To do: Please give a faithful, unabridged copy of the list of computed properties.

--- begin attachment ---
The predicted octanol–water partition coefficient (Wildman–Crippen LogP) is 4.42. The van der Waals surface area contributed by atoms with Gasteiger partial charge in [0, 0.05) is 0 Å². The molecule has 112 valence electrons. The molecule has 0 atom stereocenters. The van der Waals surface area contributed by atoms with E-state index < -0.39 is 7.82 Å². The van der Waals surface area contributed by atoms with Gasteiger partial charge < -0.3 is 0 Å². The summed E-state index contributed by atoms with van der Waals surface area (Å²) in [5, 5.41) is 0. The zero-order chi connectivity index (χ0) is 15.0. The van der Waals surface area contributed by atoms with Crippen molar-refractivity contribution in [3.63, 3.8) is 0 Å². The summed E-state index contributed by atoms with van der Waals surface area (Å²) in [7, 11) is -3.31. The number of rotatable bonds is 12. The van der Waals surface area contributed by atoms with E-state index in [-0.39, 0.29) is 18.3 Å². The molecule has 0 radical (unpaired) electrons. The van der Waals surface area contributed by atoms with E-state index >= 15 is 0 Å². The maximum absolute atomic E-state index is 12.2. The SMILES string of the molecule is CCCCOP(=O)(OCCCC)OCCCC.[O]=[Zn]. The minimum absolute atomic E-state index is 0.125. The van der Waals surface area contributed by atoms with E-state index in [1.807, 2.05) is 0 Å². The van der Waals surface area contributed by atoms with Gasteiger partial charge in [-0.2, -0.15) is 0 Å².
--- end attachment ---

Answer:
The predicted octanol–water partition coefficient (Wildman–Crippen LogP) is 4.42. The van der Waals surface area contributed by atoms with Gasteiger partial charge in [0, 0.05) is 0 Å². The molecule has 112 valence electrons. The molecule has 0 atom stereocenters. The van der Waals surface area contributed by atoms with E-state index < -0.39 is 7.82 Å². The van der Waals surface area contributed by atoms with Gasteiger partial charge < -0.3 is 0 Å². The summed E-state index contributed by atoms with van der Waals surface area (Å²) in [5, 5.41) is 0. The zero-order chi connectivity index (χ0) is 15.0. The van der Waals surface area contributed by atoms with Crippen molar-refractivity contribution in [3.63, 3.8) is 0 Å². The summed E-state index contributed by atoms with van der Waals surface area (Å²) in [7, 11) is -3.31. The number of rotatable bonds is 12. The van der Waals surface area contributed by atoms with E-state index in [-0.39, 0.29) is 18.3 Å². The molecule has 0 radical (unpaired) electrons. The van der Waals surface area contributed by atoms with E-state index >= 15 is 0 Å². The maximum absolute atomic E-state index is 12.2. The SMILES string of the molecule is CCCCOP(=O)(OCCCC)OCCCC.[O]=[Zn]. The minimum absolute atomic E-state index is 0.125. The van der Waals surface area contributed by atoms with E-state index in [1.807, 2.05) is 0 Å². The van der Waals surface area contributed by atoms with Gasteiger partial charge in [-0.2, -0.15) is 0 Å².